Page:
Murray State President Bob Davies visited the WKMS studios for the latest in a series of monthly conversations on the state of the university. He spoke with Chad Lampe on implementing MSU’s upcoming campus-wide tobacco ban, his thoughts on a performance funding for higher education institutions in Kentucky and other topics from last week’s Board of Regents meeting.
Tobacco Ban – Implementation Date Set
Friday, the Murray State Board of Regents adopted Davies’ tobacco-free policy. This will ban all tobacco products and e-cigarettes from campus, effective August 5. The policy includes some exemptions including research and theatrical performances. In December, the board approved the shift, and charged Davies with the plan’s development. While the overall ban won’t take place until next semester, Davies says parts of it will show up this month.
“One of the things that has been brought to my attention is to have a zone or a bubble around buildings of 25 feet,” Davies said. He used MSU’s Zen Garden as an example of formerly designated smoking areas that will become smoke and tobacco free. “That was one area that a lot of individuals talk about,” Davies said. “They want to be part of the serenity, but the tobacco use has driven them away from that.” Those changes take effect March 15. Davies says the plan will be re-evaluated yearly. University-sanctioned tobacco usage such as research work will remain unaffected.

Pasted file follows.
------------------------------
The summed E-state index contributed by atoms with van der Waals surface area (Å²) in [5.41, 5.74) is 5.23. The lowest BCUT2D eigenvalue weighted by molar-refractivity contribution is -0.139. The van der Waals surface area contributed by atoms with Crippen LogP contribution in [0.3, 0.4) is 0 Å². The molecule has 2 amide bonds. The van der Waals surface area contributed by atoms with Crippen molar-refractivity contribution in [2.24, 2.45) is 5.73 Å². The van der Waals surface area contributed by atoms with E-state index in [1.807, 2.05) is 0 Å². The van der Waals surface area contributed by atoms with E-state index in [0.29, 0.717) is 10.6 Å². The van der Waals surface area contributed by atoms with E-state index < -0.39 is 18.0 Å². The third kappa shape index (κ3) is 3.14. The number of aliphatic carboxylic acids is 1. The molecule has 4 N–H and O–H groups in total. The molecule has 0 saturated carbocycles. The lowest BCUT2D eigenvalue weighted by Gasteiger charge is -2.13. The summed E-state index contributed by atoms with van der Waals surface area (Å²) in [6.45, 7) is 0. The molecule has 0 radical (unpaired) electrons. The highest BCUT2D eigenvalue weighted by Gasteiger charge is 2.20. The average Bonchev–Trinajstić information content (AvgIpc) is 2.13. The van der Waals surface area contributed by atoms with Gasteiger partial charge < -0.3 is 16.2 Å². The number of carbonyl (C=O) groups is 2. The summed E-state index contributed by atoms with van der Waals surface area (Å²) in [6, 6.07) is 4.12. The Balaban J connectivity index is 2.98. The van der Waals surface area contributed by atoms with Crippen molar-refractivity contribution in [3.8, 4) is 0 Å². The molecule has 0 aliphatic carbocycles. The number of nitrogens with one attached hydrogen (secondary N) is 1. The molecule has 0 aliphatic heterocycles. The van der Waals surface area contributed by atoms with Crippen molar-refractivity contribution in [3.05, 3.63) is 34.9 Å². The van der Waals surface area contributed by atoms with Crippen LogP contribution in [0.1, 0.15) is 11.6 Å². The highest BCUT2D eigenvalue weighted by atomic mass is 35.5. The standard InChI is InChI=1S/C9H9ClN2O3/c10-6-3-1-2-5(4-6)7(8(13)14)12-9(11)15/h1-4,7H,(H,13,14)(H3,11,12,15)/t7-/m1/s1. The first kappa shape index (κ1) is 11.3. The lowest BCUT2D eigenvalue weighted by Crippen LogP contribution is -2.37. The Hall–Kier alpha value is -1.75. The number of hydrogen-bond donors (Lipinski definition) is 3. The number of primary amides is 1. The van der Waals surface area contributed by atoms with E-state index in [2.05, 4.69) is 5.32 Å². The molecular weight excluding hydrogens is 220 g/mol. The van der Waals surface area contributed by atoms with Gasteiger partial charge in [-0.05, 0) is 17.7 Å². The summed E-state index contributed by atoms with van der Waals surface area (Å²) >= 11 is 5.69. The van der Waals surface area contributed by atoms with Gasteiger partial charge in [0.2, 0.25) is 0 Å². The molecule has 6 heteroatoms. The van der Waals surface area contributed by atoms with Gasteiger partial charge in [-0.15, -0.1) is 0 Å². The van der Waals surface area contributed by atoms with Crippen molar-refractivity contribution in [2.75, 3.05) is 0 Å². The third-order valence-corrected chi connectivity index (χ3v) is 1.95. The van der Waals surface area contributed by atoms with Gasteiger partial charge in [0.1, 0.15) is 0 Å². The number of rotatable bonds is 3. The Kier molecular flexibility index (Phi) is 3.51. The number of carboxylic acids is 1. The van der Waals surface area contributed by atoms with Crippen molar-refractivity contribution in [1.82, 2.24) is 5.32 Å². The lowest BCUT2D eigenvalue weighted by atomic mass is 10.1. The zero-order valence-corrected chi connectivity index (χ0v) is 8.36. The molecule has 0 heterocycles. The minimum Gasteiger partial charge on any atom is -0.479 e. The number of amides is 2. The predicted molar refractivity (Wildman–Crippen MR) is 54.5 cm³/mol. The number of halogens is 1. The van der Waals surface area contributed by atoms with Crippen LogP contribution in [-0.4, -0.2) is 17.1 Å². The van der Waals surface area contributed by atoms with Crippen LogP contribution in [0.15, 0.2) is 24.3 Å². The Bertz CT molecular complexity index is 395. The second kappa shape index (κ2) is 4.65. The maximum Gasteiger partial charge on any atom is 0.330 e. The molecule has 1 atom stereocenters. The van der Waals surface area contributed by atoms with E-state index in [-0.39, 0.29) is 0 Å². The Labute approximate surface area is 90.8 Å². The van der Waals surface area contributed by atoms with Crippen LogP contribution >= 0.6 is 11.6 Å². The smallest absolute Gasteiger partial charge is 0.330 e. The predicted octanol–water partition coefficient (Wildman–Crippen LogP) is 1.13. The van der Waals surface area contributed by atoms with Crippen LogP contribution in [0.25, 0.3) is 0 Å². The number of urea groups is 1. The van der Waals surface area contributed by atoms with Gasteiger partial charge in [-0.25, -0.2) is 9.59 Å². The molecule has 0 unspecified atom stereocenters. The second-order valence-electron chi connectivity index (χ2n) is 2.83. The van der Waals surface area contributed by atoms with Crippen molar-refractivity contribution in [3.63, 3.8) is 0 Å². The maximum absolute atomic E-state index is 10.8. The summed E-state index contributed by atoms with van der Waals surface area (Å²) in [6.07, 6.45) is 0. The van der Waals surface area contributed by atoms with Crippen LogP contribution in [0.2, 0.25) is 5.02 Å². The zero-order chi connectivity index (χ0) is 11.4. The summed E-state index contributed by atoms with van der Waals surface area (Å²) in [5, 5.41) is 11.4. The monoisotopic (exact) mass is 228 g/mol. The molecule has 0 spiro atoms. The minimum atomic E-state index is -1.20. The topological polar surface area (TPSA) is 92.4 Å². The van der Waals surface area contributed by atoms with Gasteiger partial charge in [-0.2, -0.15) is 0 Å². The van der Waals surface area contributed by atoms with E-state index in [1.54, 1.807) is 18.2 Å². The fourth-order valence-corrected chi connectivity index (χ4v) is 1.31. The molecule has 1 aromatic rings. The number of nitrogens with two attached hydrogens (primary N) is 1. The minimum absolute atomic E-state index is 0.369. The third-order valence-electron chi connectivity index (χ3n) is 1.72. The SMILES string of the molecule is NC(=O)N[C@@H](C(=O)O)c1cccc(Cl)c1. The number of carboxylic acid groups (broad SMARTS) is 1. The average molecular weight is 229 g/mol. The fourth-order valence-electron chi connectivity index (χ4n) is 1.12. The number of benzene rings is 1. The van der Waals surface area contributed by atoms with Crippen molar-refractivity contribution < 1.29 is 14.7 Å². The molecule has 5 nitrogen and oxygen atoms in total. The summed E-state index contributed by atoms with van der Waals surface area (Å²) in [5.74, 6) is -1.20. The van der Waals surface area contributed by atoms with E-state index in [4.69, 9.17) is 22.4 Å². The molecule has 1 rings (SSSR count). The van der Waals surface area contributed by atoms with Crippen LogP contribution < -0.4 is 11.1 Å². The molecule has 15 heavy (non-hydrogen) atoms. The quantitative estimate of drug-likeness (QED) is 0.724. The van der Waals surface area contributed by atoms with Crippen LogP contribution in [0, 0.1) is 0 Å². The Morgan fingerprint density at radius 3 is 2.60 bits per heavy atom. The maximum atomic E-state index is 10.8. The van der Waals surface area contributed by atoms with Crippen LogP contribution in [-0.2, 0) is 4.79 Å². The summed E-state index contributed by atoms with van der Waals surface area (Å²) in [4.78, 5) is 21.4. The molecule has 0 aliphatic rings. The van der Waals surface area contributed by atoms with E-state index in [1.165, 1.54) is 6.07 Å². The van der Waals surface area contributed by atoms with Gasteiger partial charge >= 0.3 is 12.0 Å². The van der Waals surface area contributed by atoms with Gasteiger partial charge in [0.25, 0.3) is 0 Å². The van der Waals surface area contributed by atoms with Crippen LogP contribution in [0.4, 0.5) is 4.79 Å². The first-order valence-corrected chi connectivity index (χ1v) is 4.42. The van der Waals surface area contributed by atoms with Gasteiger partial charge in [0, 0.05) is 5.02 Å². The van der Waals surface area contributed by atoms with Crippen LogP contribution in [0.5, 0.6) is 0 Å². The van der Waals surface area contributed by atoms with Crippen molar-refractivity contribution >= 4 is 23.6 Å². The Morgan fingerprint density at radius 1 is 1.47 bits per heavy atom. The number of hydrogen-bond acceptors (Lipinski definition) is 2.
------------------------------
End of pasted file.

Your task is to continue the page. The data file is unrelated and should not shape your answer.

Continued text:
Murray State Honors College in the Works
Last week’s Board of Regents meeting brought about the approval of a university honors college system, expanding MSU’s current offerings. Davies says the program helps to reposition Murray State as a major academic player in the region.
“What it makes is a very bold statement that we’re about academic quality and excellence,” Davies said. “We all know who we are, but this enables us to really have an extra arrow in our quiver to make that statement.” While most details have yet to be ironed out, the Honors College will include a residential component. Davies says even though the plan is aimed at high-end students, it should help overall recruitment. “Success begets success,” Davies said. A plan for the Honors College system has not been set.
Davies’ Thoughts on a Statewide Performance Funding System
A much-discussed topic in the Kentucky legislature is that of a bill advocating for a performance funding system for higher education. In that system, colleges receive grants mostly on designated forms of academic achievement.
Davies says he’s not opposed to the idea, but he believes universities’ current standings make such a task complicated. “We’ve got to have a grounding to take in consideration of where each institution is, take a grounding of the strengths of each institution and build off of those strengths,” Davies said. “And yes, we all have weaknesses; when it comes to weaknesses, how do we show modest improvements? Davies says in MSU’s case, the university has continued to make improvements while coping with continual budget cuts. He added that that’s not always the case with other Kentucky universities, and it’s tough to find reliable performance benchmarks.